Deerasooriya v. Masilamany
■ 1953Present : Gratiaen J.
S. DEERASOORIYA, Appellant, and C. L. MASILAMANY,Respondent
S. G. 93—C. R. Colombo, 31,117
Rent Restriction Act, No. 29 of 1948—Alternative accommodation■—Can it be providedby altering substantially the structural identity of the protected premises ?—
. Section 13, sub-sections 1, proviso (c), and 3.
A landlord sued his tenant for ejectment on the ground that he “reasonably re-quired ” the leased premises for the purposes of his petroleum agency business.The trial Court passed a decree in favour of the landlord whereby (a) the land-lord was to be restored to possession of a substantial portiop of the premiseswhich would suffice for the purpose of the landlord’s business, and (6) the tenantshould be allowed to remain in possession, at a reduced monthly rental to be sub-sequently determined, of the rest of the premises which, in the opinion of theCourt, would (but only after certain necessary structural alterations had beeneffected) mqet the requirements of the tenant’s business as a timber merchantwhich was being carried on in the premises.
1 Government Gazette 9,228 of 21.1.44.
I GBATIAEiN' J.—Deerasooriya v. Masilamarvy
Held, u'hafc the decree was quite inappropriate for the reasons (a) that it wouldadmittedly be impossible to provide the tenant with the suggested alternativeaccommodation until certain substantial alterations were first completed, (i>)that it was demonstrably impracticable to afford the necessary protection to thetenant’s business interests during the interval of time.„
Held further, that a landlord who is restored to possession of his premises on theground that he reasonably requires them is not entitled substantially to alterthe structural identity of the protected premises before the period of time fixedby section 13 (3) of the Bent Bestriction Act has elapsed.
,/^LPPEAL from a judgment of the Court of Requests, Colombo.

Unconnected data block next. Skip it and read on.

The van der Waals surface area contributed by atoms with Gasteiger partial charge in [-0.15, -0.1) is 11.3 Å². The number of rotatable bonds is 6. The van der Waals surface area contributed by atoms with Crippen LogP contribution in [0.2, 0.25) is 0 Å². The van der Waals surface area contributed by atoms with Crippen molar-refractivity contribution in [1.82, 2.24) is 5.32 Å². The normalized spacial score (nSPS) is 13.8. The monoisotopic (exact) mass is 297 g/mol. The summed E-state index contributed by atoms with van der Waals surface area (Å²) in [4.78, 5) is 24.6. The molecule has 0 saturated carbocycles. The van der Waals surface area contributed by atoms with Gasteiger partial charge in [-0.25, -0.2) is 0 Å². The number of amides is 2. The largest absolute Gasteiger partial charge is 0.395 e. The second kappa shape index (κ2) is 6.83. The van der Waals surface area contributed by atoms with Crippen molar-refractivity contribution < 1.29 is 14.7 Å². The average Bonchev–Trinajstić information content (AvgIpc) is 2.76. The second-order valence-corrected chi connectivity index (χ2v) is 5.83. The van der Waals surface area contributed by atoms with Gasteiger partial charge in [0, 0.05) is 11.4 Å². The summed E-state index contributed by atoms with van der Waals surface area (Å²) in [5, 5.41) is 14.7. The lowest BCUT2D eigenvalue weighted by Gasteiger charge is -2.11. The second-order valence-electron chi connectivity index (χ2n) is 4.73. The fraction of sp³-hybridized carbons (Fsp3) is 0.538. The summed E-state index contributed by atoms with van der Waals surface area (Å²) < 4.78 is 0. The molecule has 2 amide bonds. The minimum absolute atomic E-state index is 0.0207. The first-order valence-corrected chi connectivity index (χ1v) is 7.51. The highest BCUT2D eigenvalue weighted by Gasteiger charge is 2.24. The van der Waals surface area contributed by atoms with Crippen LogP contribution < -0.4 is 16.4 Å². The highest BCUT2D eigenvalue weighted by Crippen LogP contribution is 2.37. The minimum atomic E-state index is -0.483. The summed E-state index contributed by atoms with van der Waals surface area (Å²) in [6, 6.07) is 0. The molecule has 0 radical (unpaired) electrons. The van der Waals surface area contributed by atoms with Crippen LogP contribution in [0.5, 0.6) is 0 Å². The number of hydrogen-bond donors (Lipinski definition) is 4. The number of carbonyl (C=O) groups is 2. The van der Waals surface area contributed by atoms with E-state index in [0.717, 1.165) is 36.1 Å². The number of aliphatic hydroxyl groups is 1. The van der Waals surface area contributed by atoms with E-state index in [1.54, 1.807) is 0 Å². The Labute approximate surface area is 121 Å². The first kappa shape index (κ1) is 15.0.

H. V. Pererct; Q.C., with H. W. Jayewardene, M. I. M. Haniffa and
D. R. P. Goonetilleke, for the defendant appellant.
B. W ikramanayake, Q.C., with J. N. Fernandopulle and E. B.
Vannitamby, for the plaintiff respondent.
Cur. adv. vult.
July 13, 1953. Gbatiaun J.—
This action relates to certain premises in Colombo to which the pro-visions of the Rent Restriction Act No. 29 of 1948 are applicable. Thetenant is a timber merchant and contractor who has during the past tenyears established and progressively improved a lucrative business on thepremises. The landlord is a petroleum agent associated with the ShellCompany of Ceylon, and carries on his activities in another part of thecity. He has sued the defendant for a decree of ejectment on the groundthat the premises are “ reasonably required for the purposes of his busi-ness ” within the meaning of the third proviso to sec. 13 (1) of the Act.
The landlord’s claim, in effect, is that he could improve his agencybusiness considerably by transferring it to the premises now occupied byhis tenant. In that event, he says, he would arrange to lease the premisesto the Shell Company for a term of years ; and the Company would, qualessee, after demolishing the existing buildings of the timber business andsetting up in their place a modem petrol installation at its own expense,continue to employ him on the new premises as its selling agent on far morefavourable terms. He points out that, by way of contrast, his profitsunder existing conditions remain stationary at about Rs. 700 per mensem.
The learned Commissioner was satisfied upon the evidence that thelandlord would in fact gain material pecuniary advantage if this projectcould be carried out. It is implicit, however, in other parts of the judg-ment under appeal that a decree for ejectment would nevertheless lack'the essential element of “ reasonableness ” unless the tenant were at thesame time provided with suitable alternative accommodation from whichhe could conveniently carry on his long established timber business.After an examination of the problem from this angle, the learned Commis-sioner passfed a decree in favour of the landlord whereby (a) the landlordwas to be restored to possession of a substantial portion of the premiseswhich would suffice for the erection of a modem petrol installation, and
GRATIAEN J.—Deerasooriyct v. Masilamany